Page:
• If we truly want to improve CX and EX, how can we design the outcomes to be mutually reinforcing?
  • What are the secrets of those companies who get this right, and what are the rewards?

Lunch: quickfire questions from the table

Afternoon session: actions and outcomes

  • Deciding on the best approach to CX and EX outcomes for your business
  • Developing actions about where to align outcomes, and where to diverge

Engaging and learning from our employees

Engaging and learning from our employees

Our guest panelists:

  • Andy Incles, Head of Store Resourcing and Scheduling, Marks and Spencers
  • Jonathan Cann, Global HEad of CRM, Namecheap

You’ve probably heard of unconscious bias by now. So how might it be affecting your ability to listen to your customers, and your employees?

We now have more data than ever. But the problem is that we can always find the data we need to justify our own views.

If you are hearing lots of things that you agree with, there’s a real danger that you’re in an echo chamber. The challenge – and the solution – is to find ways to change what you’re hearing, and how you’re listening to it.

Talk to some people outside your normal sphere of influence. Look at a different dataset. Actively read the negative comments in your survey. Then, and most importantly, take time to listen to what these genuine opinions are telling you.  

Among the questions we discuss in this episode are:

  • How do we choose who (and what) to listen to? And not just hear what we want to hear?
  • How can we get a balanced view of employee experience when you have a large and diverse workforce?
  • How might you use technology to bring you views from outside your echo chamber?

Don’t forget: you can get your questions answered by our ExperienceCast panel. Just send us your question, and we’ll feature it in one of our forthcoming episodes.

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What is the relationship between customer and employee insight?

What is the relationship between customer and employee insight?

A lot of people we talk with are doing great things with customer insight. They’re collecting rich data from multiple sources, and using sophisticated analytics to make informed decisions.

But a lot fewer are doing great things with employee insight.

This is a wasted opportunity. Data from employees not only enables us to learn more about how to improve their experience, it can also show us a great deal about how to improve our customers’ experience.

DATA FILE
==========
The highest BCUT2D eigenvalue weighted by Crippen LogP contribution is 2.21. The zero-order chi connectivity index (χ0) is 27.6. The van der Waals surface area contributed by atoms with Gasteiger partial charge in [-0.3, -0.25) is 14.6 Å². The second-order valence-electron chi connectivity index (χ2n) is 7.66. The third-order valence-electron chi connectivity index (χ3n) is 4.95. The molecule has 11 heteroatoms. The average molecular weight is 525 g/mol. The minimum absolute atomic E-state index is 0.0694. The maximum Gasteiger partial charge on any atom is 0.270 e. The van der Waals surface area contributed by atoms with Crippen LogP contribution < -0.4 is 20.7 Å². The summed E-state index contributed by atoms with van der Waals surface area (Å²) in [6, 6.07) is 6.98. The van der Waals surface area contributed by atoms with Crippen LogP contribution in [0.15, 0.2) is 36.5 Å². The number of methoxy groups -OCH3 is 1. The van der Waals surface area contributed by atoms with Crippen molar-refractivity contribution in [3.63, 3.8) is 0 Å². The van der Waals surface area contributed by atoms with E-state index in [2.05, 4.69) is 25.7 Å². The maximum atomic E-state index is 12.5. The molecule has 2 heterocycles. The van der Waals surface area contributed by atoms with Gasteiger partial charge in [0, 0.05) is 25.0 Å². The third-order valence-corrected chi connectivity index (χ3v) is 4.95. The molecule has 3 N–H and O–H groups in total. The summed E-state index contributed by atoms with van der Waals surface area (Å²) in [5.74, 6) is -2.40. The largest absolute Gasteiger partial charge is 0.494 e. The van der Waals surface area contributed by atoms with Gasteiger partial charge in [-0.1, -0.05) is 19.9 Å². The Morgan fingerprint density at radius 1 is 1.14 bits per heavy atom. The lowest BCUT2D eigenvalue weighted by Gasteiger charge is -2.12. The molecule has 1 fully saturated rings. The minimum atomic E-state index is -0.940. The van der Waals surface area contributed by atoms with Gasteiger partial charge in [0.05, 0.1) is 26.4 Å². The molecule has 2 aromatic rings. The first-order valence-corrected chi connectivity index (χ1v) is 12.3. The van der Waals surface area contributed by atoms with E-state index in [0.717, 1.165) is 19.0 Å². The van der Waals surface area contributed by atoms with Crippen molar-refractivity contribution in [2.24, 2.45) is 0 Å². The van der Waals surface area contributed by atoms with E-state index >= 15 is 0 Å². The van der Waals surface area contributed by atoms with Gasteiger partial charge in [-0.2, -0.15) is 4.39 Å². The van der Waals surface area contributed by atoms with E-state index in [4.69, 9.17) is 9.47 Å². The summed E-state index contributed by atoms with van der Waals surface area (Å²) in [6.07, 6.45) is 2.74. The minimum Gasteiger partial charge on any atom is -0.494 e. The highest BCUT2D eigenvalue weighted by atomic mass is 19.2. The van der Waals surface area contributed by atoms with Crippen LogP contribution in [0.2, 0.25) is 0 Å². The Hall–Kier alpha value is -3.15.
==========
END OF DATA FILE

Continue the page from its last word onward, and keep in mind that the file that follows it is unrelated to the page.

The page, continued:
In this week’s ExperienceCast, we explored the question of how to get more out of the relationship between customer and employee insight. Several key points came out of the discussion, including:

  • There’s a big difference between gathering insight and actually listening to what your customers and employees are saying. You have to want to listen.
  • Employee experience data can greatly enhance understanding of customer experience, but many organisations are not yet making effective use of this data.
  • Customer and employee insight is problem pointing to the same issues, but just from a different viewpoint.
  • The one thing worse than not gathering insight is to gather insight and not do anything with it, especially in the area of employee experience.

Are you making great use of employee insight? And how are you connecting your employee insight data with your customer insight?

We’d love to hear more about what you’re doing, so why not leave us a comment below?

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Photo by M. B. M. on Unsplash
The QoE 23rd January, Quo Vadis, London

The QoE 23rd January, Quo Vadis, London

Topic: If 2020 is the year of the employee, what does this mean for customer experience?

 

Employee experience is increasingly recognised as a priority in developing sustainable businesses. But what does this mean for customer experience?

Our last discussion highlighted need for alignment across customer and employee experience. Both these areas have a shared objective in using experience to underpin the success of a company. It therefore stands to reason that both areas will share similar approaches to creating value, such as surveys, workshops and journey mapping.

But surprisingly, the biggest difference in customer and employee experience seems to be in how insight is collected, valued and used to drive actions.

If 2020 is to be the year of the employee, we need to look the different types of employee insight and clearly link the findings to tangible ROI. The combination of customer and employee insight will provide a more complete picture to help us develop a whole range of improvements.

Morning Session: how can employee experience help us to

  • optimise business performance?
  • develop and retain talent?
  • become truly customer-centric?
  • create opportunities for innovation and agility?
  • improve employee wellbeing?
  • foster a positive working environment?

Lunch: quickfire questions from the table

Afternoon session: actions and outcomes

  • Identifying your priorities for employee experience
  • Considering how analytics can help you
  • Developing actions that move the needle on employee experience

To join us, please just get in touch with Tony at tony.reeves@theqoe.com.